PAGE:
ExxonMobil Research & Engineering Co. will supply the Paradip refinery its proprietary sulfuric acid alkylation technology for a 650-tpy alkylation unit.
The refinery’s 4.2 million-tpy FCC will use INDMAX, a novel technology developed by IOC’s research and development division, to produce a high-yield of light olefins and high-octane gasoline from an array of petroleum fractions.
INDMAX technology, which is being licensed globally by Lummus Technology Inc., a subsidiary of CB&I, Houston, has been implemented since 2003 in a 100,000-tpy unit at IOC’s Guwahati refinery in Assam, India, since 2003, the company said.
Equipped with first-time technological features such as a flue gas desulfurization plant and vapor recovery system, the Paradip refinery will operate with minimum impact to the environment, IOC said.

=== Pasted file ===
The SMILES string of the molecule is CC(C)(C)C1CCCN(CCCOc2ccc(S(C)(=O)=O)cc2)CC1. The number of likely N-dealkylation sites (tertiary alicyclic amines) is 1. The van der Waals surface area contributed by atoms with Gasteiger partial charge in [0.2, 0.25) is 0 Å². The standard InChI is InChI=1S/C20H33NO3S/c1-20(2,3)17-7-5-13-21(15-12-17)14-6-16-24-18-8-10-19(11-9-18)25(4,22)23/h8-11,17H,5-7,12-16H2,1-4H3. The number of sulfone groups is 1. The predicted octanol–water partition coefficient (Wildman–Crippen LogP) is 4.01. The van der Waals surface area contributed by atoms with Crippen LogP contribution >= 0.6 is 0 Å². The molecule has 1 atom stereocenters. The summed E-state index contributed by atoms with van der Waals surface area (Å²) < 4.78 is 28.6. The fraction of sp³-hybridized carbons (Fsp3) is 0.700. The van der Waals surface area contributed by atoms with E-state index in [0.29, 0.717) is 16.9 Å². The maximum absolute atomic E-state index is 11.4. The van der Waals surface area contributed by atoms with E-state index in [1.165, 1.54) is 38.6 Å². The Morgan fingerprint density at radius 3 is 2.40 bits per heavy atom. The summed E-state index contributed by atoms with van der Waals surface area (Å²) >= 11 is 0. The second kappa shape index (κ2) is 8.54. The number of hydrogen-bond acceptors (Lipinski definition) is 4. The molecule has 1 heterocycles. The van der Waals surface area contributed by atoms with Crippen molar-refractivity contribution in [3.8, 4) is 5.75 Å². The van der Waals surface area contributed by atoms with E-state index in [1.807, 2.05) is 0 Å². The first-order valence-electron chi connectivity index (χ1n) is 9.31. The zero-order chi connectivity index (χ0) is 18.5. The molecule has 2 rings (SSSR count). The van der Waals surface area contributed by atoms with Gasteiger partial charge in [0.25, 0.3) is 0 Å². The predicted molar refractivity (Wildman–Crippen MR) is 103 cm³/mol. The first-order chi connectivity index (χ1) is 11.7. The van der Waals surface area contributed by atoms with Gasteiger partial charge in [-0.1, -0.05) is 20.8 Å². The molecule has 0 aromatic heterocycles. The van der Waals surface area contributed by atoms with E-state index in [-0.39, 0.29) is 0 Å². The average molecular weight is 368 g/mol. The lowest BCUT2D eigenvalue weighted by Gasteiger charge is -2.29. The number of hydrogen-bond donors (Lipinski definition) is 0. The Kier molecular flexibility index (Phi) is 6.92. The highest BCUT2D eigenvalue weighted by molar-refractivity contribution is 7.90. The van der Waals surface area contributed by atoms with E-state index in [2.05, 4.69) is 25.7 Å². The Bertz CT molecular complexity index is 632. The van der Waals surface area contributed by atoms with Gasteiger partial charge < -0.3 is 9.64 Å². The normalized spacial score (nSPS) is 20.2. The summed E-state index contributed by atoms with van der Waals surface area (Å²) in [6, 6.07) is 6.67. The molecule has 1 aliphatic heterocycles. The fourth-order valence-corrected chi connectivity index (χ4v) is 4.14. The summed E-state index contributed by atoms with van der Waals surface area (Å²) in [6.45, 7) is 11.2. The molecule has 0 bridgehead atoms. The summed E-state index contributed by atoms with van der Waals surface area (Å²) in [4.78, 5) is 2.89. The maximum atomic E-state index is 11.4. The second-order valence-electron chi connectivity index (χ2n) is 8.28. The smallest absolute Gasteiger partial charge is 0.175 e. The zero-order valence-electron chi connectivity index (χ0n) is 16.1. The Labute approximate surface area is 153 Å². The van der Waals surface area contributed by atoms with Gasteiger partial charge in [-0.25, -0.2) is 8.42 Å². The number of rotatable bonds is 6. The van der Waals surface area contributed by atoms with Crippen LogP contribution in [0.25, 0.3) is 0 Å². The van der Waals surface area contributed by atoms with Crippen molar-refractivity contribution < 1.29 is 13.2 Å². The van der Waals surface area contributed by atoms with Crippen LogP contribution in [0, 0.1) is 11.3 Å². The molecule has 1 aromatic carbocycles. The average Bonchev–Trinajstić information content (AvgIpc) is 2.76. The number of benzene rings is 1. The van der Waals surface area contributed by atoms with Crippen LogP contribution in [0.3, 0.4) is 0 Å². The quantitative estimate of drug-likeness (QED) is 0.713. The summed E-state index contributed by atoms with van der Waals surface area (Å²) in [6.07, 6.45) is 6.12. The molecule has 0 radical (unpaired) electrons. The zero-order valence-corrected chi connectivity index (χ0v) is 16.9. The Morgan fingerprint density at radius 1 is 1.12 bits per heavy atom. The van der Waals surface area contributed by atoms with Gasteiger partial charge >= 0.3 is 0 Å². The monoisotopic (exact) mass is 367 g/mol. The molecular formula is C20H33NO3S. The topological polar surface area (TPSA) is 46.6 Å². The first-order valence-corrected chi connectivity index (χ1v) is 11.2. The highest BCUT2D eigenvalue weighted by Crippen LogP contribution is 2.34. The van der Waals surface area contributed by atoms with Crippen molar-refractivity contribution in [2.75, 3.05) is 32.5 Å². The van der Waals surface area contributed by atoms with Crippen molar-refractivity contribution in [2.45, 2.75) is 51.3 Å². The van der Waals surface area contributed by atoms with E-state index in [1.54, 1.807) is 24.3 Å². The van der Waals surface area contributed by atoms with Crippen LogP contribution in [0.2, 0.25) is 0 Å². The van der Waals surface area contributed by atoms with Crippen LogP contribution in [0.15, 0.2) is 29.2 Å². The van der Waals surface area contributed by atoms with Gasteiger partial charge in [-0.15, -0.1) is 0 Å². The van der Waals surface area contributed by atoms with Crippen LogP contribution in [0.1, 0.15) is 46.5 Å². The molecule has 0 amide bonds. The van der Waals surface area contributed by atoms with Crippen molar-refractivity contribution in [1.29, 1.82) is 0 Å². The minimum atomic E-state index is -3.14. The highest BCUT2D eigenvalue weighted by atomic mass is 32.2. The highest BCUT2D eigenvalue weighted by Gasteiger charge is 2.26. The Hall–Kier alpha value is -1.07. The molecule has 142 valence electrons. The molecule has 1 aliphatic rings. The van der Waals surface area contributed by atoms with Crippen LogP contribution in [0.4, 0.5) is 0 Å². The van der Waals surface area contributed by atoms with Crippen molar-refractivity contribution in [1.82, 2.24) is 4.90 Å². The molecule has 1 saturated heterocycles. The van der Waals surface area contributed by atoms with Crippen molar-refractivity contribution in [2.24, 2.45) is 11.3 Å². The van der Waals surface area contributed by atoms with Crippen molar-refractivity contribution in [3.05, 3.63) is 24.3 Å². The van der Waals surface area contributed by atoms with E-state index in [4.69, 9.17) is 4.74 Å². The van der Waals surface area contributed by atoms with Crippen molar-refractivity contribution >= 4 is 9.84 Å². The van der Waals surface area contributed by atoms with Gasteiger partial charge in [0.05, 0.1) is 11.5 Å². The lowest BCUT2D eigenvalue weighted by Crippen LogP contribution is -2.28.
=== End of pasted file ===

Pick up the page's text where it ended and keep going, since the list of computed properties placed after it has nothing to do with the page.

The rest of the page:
Shell Cansolv has provided IOC a process design package for its CANSOLV sulfur dioxide scrubbing system that will be used for the two regenerative flue gas desulfurization units to be installed downstream of Paradip’s seven utility boilers, SGS said.
SO2 from the flue gases generated in the utility boilers, which fire high-sulfur fuel oil, will be absorbed into a proprietary CANSOLV solvent that will be regenerated to recover the SO2, SGS said.
“The CANSOLV SO2 scrubbing systems will treat the flue gas from the utility boilers to produce sulfur and lower the SO2 concentration to reach the target emission levels to atmosphere,” said Joe Gelder, Shell Cansolv’s business developer for oil and gas.
Shell Cansolv described the design package for Paradip’s SO2 scrubbing scheme as follows: